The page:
David Alvord and Alessio Medda from GTRI at Georgia Tech have developed an airborne acoustic testbed that consists of a self-contained acoustic sensing payload installed on an Unmanned Air Vehicle (UAV). The acoustic payload can be integrated with any type of UAV and used with additional data streams such as EO/IR or telemetry data. Using the developed signal processing suite, noise sources including self-generated UAV noise, wind, or environmental noise can be removed from the acquired acoustic signal of interest. Future capabilities of the AATB will include live voice acquisition, source localization, or acoustic fingerprinting.
The algorithm suite includes digital signal processing algorithms and post-processing functionality to filter the signal, account for flight operations, and process data from distributed microphones (both onboard as an acoustic phased array or across multiple UAVs). Future capabilities that can be developed using distributed acoustic phased arrays across multiple UAVs include speech detection, phased-array beamforming for complex ground source localization, synthetic apertures for infrasonic measurements, and aerial arrays for 3D acoustic environmental source characterization.
- Overcomes limitations of ground-based acoustic signal acquisition of flight vehicles by minimizing the effect of ground reflections
- Can be deployed on an UAV swarm to acquire data simultaneously from multiple aircraft to map an acoustic environment of interest
- Can use acoustic beamforming for ground target identification and localization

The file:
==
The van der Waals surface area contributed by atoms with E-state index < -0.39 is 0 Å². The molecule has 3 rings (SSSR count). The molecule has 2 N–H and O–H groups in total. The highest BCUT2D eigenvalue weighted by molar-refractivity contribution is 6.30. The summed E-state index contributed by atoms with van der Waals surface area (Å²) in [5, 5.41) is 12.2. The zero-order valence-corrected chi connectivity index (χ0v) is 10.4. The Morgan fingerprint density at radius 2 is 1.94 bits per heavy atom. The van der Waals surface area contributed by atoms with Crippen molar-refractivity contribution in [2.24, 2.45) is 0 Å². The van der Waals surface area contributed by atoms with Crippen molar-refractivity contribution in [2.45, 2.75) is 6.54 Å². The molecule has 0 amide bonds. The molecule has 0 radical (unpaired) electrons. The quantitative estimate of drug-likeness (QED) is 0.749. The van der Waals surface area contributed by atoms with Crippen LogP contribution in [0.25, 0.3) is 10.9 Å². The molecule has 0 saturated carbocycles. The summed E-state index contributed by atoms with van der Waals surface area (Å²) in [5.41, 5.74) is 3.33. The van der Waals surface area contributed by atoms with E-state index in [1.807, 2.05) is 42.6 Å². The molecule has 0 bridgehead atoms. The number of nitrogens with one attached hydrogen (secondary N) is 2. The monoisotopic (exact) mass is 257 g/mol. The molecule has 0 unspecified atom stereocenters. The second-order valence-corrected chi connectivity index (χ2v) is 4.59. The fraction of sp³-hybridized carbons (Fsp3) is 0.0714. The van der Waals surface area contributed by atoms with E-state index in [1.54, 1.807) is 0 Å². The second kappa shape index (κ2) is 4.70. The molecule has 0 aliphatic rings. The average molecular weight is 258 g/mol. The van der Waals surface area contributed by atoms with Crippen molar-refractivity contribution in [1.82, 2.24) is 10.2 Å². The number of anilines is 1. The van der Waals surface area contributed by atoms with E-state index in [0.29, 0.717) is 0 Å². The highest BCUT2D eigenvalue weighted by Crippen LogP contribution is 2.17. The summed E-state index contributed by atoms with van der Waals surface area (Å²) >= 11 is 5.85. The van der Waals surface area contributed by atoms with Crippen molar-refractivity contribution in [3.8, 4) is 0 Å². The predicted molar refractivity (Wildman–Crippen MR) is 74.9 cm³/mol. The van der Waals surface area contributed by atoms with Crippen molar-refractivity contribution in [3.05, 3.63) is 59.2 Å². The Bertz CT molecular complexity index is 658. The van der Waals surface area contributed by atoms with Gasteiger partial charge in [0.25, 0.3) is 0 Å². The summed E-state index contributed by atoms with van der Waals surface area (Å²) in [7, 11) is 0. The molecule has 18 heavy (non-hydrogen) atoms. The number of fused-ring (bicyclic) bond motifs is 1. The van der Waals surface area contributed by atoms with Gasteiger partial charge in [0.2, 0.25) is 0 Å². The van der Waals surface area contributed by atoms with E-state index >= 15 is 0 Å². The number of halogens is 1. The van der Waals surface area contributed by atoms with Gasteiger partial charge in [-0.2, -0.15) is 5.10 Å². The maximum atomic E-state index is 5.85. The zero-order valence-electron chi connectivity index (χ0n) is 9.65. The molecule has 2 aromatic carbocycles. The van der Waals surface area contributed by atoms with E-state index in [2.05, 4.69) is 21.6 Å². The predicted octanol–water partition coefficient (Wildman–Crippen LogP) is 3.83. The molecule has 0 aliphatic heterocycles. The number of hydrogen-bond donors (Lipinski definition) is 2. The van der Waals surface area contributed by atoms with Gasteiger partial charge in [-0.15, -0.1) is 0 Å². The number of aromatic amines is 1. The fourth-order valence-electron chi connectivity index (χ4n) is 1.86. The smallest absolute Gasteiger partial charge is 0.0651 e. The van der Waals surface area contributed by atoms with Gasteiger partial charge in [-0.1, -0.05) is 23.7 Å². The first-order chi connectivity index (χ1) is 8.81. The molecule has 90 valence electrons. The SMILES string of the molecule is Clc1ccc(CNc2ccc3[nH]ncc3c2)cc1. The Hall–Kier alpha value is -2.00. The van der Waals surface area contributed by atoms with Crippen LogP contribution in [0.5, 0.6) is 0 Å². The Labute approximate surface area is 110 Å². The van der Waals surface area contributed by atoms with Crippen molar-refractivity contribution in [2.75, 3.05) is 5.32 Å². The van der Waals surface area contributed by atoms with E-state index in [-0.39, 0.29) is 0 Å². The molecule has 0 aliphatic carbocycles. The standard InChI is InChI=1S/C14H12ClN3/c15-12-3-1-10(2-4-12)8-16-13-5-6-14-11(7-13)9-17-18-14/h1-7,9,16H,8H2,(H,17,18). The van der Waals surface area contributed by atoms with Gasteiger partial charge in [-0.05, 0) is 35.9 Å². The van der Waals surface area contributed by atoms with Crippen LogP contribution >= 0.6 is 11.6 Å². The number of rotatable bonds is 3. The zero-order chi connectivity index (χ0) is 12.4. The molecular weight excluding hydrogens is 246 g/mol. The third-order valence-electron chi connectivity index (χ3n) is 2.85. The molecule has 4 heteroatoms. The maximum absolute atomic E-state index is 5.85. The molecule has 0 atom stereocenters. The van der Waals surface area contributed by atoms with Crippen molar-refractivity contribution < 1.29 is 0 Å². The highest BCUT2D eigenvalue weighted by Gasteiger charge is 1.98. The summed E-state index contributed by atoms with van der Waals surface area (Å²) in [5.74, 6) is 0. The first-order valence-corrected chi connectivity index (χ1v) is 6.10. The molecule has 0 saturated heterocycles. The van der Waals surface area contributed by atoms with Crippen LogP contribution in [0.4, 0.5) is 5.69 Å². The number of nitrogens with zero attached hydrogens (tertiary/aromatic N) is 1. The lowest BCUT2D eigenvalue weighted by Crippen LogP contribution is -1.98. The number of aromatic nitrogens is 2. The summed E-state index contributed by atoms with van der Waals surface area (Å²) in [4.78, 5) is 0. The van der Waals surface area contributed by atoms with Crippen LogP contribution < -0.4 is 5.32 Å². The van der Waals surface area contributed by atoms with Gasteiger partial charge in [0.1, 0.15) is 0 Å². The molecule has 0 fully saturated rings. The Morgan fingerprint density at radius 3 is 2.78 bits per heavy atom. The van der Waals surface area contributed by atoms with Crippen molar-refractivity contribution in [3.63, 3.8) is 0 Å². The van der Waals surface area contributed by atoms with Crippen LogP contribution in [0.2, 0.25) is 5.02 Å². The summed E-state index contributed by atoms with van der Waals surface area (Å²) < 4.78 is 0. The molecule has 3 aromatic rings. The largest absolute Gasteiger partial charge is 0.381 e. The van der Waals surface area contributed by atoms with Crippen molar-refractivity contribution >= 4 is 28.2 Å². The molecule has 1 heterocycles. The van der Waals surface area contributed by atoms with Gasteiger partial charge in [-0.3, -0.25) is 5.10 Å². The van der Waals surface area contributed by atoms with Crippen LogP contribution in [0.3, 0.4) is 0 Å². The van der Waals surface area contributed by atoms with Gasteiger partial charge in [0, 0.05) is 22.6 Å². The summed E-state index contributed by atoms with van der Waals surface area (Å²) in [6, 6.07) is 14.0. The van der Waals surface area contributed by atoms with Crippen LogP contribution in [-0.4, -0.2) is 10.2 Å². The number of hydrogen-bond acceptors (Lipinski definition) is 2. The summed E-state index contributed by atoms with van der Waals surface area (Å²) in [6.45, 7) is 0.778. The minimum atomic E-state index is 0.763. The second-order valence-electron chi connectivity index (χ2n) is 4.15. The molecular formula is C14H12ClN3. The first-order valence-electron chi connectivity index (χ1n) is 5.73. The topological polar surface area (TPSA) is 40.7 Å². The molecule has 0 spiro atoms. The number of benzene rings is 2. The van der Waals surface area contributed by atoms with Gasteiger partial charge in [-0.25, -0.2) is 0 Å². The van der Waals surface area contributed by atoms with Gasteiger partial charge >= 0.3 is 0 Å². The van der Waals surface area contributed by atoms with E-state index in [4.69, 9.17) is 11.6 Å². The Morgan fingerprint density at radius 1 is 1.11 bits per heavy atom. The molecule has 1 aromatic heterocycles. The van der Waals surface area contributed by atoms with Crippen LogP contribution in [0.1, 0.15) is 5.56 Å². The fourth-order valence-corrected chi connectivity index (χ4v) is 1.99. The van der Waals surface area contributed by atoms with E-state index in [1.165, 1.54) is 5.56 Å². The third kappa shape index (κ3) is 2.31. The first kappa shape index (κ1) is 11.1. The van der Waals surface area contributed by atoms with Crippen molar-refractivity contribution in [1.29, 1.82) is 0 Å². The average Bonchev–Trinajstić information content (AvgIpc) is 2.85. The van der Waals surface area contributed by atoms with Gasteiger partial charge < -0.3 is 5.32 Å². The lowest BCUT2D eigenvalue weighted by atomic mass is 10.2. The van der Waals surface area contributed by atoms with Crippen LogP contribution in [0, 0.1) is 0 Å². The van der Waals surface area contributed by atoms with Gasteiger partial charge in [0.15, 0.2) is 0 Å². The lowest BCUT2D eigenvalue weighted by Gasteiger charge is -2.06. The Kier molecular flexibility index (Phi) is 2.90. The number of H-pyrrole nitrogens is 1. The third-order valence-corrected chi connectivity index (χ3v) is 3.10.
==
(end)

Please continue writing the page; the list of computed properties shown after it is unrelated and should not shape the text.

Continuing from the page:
- Capable of acquiring acoustic signature data for a wider range of flight/ground vehicle maneuvers
- Can be used for adaptive autonomous flight control based on localizing a signal of interest
This invention creates an “ear-in-the-sky” capability, being able to fly an UAV to a designated position and listen. Further possible applications include acquiring acoustic characterization data for a specified vehicle from in flight, acquiring ground based speech, Intel/Surveillance/Recon (ISR) capabilities, detecting and localizing where a sound source of interest is located, detecting search and rescue targets, and increasing situational awareness and information.
Flight vehicle in-situ aeroacoustic noise measurements are primarily obtained by flying an aircraft above ground based microphone arrays, or, by using pole-mounted linear arrays. This classic approach limits the altitude and variety of maneuvers for which these measurements can be obtained as well as contaminates the data with unwanted ground reflections. A novel approach is needed to acquire this and other flight and ground based vehicle acoustic signatures.